This concept was elaborated upon by Mr. Dasgupta in the context of India. Although India’s conservation policies have traditionally centered around terrestrial systems, India has now made considerable progress via marine-specific policies and legislature. He also reiterated that conservation action in the country must be implemented keeping in mind the welfare of the people in the region. Mr. Dasgupta noted that, “The central government and MoEF&CC have coordinated with coastal state governments to enhance MPAs. We have proposed the marine turtle policy and the marine stranding policy under this initiative. We are committed to enhancing India’s protected area coverage. At the same time, since India is a populous and strategically important country, national interest has to be considered as well. To strike the right balance, conservation and development must go hand in hand.”
Speaking on management of India’s MPAs, Dr. Sivakumar noted that “There are significant lacunae in terms of management of MPAs. Thus, it is a step forward that MPAs are now included under the National Wildlife Action Plan.” Mr. Vasudevan emphasised on MPAs by stating that “Although calculating AICHI targets in terms of territorial waters and area is useful for international regulation; for a diverse country like India, it may not be ideal. To bring 10% of India’s waters under protected area, 0.2 million square km of India’s EEZ needs to be under protected area coverage. India’s waters are not only ‘troubled waters’, but ‘uncharted waters’ as well.”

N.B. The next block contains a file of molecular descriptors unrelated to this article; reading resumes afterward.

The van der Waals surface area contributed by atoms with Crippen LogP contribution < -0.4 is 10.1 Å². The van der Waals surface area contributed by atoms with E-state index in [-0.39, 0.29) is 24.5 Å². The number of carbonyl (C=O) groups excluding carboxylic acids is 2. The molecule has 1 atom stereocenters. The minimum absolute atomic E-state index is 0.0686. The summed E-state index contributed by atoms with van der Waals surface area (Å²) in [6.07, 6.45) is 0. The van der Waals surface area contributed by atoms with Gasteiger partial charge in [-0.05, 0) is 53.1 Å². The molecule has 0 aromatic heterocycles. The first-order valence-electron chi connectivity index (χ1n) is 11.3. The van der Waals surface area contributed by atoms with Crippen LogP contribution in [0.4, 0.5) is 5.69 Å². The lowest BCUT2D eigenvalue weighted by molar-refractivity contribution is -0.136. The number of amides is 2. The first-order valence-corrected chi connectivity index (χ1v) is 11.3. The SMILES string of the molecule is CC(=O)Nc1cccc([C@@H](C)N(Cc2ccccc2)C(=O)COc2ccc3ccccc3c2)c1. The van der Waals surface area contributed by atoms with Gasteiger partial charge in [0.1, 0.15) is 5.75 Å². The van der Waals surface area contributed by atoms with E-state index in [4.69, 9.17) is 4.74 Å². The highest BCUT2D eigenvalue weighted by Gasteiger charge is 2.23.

The purpose to notify Angria bank as a designated area for marine conservation was supported by the panel of experts, who highlighted the need for extending India’s network of marine protected areas. Mr. Vasudevan noted, “We were very excited to venture outside India’s territorial waters for a scientific purpose during our (NIO-UNDP) expedition to Angria bank in 2014. I hope this will be carried forward and will result in protecting of this unique ecosystem.”
As a rich, healthy reef habitat, Angria bank serves as nursery and resting ground for marine fauna. Dr. Ingole stressed upon the need to protect this habitat, noting “Productive coral reefs such as Angria bank are crucial nursery and resting grounds; and support a great deal of endemic and commercial species. Being an offshore area, Angria bank is currently not subjected to multiple stressors; and it is a good time to protect this habitat.”
Goniopora identified at Angria Bank. Photo courtesy: Vardhan Patankar
Protection of such habitats is hugely influential in protection of local populations of marine fauna—in conjunction with regional and national species-oriented protection plans. However, as noted by Mr. Luke Warwick, much larger areas are required for protection of migratory species and larger fauna—while ensuring coordination between policies of range countries and international regulations. Mr. Warwick noted that, “New literature has suggested great diversity in terms of migratory behaviour in sharks. MPAs can hugely benefit sharks if managed the right way. As reef associated sharks move fairly short distances, MPAs will be highly effective if the right conditions are maintained—such as no use MPAs. In case of multiple use MPAs, shark-specific plans are required. The fundamental step to ensuring conservation of sharks and rays is coupling MPAs with national and regional protection plans and policies.”
Dr. Lieberman stressed on this subject, and the need to protect the habitat before pressures increase. Due to Angria bank’s distance from coast, compliance with national and regional regulations is relatively easier to obtain after designation as protected area. Dr Lieberman also recommended highlighting the initiative and its success in international conferences and meetings to ensure visibility of India’s marine protected areas in the international community. Such meetings can help India in showcasing its efforts of conserving marine ecosystems and in achieving its AICHI targets .
The side event was concluded on a note that collective efforts are needed in order to conserve marine habitats and species in India.